Martin Luther: Renegade and Prophet Lyndal Roper (2017)
Caution: Heavy lifting required! This academic biography is crammed full of data and has 88 pages of footnotes.
Historians have traditionally set the date for the launch of the Protestant Reformation in Europe as October 31, 1517, when the monk-professor Martin Luther (1483-1546) posted his “95 Theses” on the door of the Castle Church in Wittenberg, Germany.
Lyndal Roper’s biography of Martin Luther appears in time for the 500th anniversary of this event, in 2017. It’s unclear if Luther actually nailed a piece of paper to that church door, but he certainly sent his document, challenging certain practices of the Catholic Church, to his local bishop and to the powerful archbishop of Mainz. Luther’s “95 Theses” were statements intended to provoke debate in the university town of Wittenberg. Instead, they became early shots in theological and physical wars that went on for centuries.
The “95 Theses” mainly critiqued the Catholic Church’s sale of indulgences, by which people could purchase time out of Purgatory (punishment after death) for their souls or the souls of loved ones. But the seeds of other complaints about the Catholic Church were present in the arguments of the “95 Theses.” Over subsequent years, especially during the 1520s and 1530s, Luther further developed his positions against the Church’s monopoly in granting forgiveness of sins. He also attacked monasticism, pilgrimages, papal authority, the Catholic sacraments, scholastic philosophy, the celibacy of priests, and the cult of the saints, especially the role of the Virgin Mary as an intercessor with Christ in heaven. Luther departed from the medieval tradition of meditative, mystical faith to pursue a bold approach toward God. He shocked his contemporaries, both Catholic and reformist, with his frank views on sexuality, arguing that the pleasures of the flesh should be enjoyed (within certain limits) because all human actions are inherently sinful anyway.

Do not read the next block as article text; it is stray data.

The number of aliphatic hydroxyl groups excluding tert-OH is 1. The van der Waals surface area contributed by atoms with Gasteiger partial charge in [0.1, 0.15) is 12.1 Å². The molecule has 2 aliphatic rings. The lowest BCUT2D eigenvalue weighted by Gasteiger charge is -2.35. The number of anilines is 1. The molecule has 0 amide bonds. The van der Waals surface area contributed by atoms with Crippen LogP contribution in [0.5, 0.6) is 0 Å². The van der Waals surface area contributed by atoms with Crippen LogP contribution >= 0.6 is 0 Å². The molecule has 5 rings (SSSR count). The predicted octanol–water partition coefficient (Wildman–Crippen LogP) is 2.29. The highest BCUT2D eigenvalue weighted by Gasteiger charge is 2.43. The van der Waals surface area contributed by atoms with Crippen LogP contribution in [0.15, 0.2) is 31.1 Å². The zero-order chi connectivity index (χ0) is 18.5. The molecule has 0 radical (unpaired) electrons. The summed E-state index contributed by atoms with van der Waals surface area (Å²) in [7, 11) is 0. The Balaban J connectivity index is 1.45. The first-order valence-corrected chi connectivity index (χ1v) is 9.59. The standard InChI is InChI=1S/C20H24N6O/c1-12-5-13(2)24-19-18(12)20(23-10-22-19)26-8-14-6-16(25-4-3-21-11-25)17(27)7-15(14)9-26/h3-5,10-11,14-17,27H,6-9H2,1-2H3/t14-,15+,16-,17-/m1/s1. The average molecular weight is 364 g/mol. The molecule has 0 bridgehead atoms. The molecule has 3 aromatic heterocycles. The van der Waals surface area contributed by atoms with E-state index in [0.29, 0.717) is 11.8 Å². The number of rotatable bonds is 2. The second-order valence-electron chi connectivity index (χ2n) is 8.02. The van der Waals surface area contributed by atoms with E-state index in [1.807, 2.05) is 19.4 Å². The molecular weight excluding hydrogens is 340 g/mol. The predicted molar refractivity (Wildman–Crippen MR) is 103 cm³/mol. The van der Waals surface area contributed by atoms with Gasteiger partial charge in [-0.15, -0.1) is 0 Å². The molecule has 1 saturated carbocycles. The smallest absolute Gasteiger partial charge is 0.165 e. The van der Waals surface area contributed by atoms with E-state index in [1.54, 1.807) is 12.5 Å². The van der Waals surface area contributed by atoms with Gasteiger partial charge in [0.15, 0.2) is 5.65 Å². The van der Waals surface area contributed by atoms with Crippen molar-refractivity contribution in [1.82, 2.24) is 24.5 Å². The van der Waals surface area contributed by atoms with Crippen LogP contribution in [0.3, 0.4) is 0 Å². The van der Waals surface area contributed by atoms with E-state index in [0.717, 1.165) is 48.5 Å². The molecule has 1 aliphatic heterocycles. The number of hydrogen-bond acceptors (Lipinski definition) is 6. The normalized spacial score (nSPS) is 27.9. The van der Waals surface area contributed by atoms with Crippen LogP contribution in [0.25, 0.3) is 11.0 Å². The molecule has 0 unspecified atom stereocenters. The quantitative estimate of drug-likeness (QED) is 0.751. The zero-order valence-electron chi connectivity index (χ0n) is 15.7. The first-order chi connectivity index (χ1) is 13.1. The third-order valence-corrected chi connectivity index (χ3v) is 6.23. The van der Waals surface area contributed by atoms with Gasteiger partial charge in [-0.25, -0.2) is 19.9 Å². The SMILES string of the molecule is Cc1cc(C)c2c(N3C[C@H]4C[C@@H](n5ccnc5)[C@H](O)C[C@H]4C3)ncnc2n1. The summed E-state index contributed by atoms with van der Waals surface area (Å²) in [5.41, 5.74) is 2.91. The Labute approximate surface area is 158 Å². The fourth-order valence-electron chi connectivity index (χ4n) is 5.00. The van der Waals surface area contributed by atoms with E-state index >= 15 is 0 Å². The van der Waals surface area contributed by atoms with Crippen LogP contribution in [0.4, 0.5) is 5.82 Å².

In the early years of his theological campaign, Luther fully expected to be burned at the stake. He actually welcomed this grisly prospect, but as his support grew and martyrdom became less of a possibility, he became more haughty. He insisted that he alone could point out the true path to reforming the Catholic Church. I find this attitude contradictory, since Luther preached “the priesthood of all believers,” arguing that Christians could and should read the Bible for themselves. In another contradiction, he affixed his own interpretations to the beginning of each book in his monumental German translation of the Bible, although he repeatedly claimed that the Bible was simple to interpret.
Luther was a tech-savvy guy, taking full advantage of the new technology of printing to spread his voluminous writings across Germany and beyond. Consciously or not, he also exploited the nascent capitalism in the many German principalities of the sixteenth century by attacking the Catholic Church for its financial dealings and accrual of wealth. At least partially for this reason, he gained the protection of three successive Electors (princes) of his native Saxony, a large area in the east of Germany. Luther sided with the German princes against the farmers who rose up in protest over economic conditions in the Peasants’ War of 1524-25. He directed his followers to submit to the civil authorities who were placed over them by God. As Roper puts it, he created the “theological underpinnings of the accommodation many Lutherans would reach centuries later with the Nazi regime.” (311)